A non-technical explanation of the Hip Twist exercise for the person using The Pain-Free Program: A Proven Method to Relieve Back, Neck, Shoulder and Joint Pain
Archive for October, 2010
Are you boring? You just might be. Let’s ask someone who would know you better than anyone else-your nervous system. You might be the life of the party or the class clown and at the same time be a complete movement dud.
We regularly have clients who come to see us who have been doing the same exercises for years. Sometimes these are strength exercises, sometimes it’s a form of cardiovascular exercise and sometimes it’s corrective or rehabilitative exercises.
For example, I had a 68 year old client whose back had been bothering him for 9 months before he came to see me. He was given floor exercises for his back by a chiropractor 8 months ago. The generic exercises helped a little at the beginning but provided no improvements for the last 7 and a half months even though this gentlemen did the exercises every morning for 8 months.
Why was he no longer getting any benefit from the exercises? Because his nervous system was bored to death. And even though this gentleman was not getting any value from the exercises, he had developed an almost emotional attachment to them. He didn’t want to give them up even though his body used up with little value they had a long time ago.
I often use the computer analogy when describing the human body to audiences. The hardware of the computer is our muscles, bones, joints, tendons and ligaments. Our software is our nervous system. What you see on your monitor (hardware) is the result of the software.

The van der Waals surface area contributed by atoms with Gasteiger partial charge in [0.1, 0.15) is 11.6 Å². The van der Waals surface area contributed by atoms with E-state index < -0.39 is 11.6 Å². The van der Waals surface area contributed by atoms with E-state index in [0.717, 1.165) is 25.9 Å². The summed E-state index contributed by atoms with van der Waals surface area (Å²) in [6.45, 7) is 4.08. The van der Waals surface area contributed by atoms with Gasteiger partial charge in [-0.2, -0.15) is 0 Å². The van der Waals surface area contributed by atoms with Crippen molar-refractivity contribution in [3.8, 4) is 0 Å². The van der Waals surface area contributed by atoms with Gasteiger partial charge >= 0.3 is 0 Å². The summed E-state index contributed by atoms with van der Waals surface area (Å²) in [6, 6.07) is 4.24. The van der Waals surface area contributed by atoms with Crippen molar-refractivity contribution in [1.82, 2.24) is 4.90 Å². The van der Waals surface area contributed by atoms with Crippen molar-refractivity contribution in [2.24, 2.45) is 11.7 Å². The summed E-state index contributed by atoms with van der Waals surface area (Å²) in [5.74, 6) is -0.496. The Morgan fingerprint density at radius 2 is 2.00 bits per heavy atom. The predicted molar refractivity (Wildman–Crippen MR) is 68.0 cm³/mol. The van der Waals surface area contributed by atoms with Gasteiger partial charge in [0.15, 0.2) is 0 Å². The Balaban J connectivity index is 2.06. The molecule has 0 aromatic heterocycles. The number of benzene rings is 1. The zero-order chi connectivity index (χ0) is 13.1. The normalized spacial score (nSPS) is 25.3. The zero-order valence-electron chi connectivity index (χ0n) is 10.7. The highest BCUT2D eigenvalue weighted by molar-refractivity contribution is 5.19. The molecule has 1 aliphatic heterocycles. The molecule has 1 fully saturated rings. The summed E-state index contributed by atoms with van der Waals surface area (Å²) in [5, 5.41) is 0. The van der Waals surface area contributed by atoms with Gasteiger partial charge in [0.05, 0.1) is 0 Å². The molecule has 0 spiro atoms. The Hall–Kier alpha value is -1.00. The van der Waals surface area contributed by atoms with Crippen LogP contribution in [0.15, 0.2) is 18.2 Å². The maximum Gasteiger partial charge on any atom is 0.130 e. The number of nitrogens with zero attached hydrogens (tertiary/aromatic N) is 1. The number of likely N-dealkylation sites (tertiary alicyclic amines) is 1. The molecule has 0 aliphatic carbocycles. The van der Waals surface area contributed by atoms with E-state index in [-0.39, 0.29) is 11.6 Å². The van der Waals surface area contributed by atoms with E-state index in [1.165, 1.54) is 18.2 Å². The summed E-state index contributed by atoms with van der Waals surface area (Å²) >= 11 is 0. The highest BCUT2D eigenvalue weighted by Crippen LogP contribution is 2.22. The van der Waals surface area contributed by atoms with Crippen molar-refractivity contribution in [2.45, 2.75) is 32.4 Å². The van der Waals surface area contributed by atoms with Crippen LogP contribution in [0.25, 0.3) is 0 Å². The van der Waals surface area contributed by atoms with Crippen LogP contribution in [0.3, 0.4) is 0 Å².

The human software becomes more effective and efficient with stimulation. What does that mean to you? It means breaking out of ruts and limitations and giving your body a chance to learn new and improved ways of doing things. This is why we reassess our clients every other week and change their exercise programs. A corrective exercise program must be adjusted more frequently than a traditional strength or cardio program so the body’s software can learn in “chunks” instead of being overwhelmed.
Imagine the world in which you live and move is a sphere. You stand in the middle of the sphere. If that sphere is only a little taller than you and a little wider than you, that is the extent of your movement adventure. Pretty boring.
Doing the same exercise program for months or years keeps your movement sphere small. It doesn’t matter if those exercises are corrective, walking on the treadmill or the same strength training exercises (particularly on machines); your world has shrunk.
And what happens when you are suddenly forced to expand your sphere during a weekend tennis game or stumble when hiking? You get hurt.
The best way to prevent injury and avoid being a movement dud is to expand your sphere. You do this by gradually and strategically exposing yourself to movements that “feed” your software quality information. But you have to be careful that you don’t take on too much too soon. A strategic plan will be one that expands your sphere according to where your body needs it most AND without the risk of injury.
There are lots of ways to expand your sphere strategically. At Function First, we teach you to move right before we teach you to move more. We begin with quality over quantity. And then when your body is ready, we let you play with the “toys” we use in our studio to keep things novel, engaging and fun. Toys like the Core-Tex™, TRX, BOSU and kettle bells.
Do you need these to avoid being a movement dud? Absolutely not. But will they make the process fun? You better believe it. And it might even make you more interesting at your holiday parties.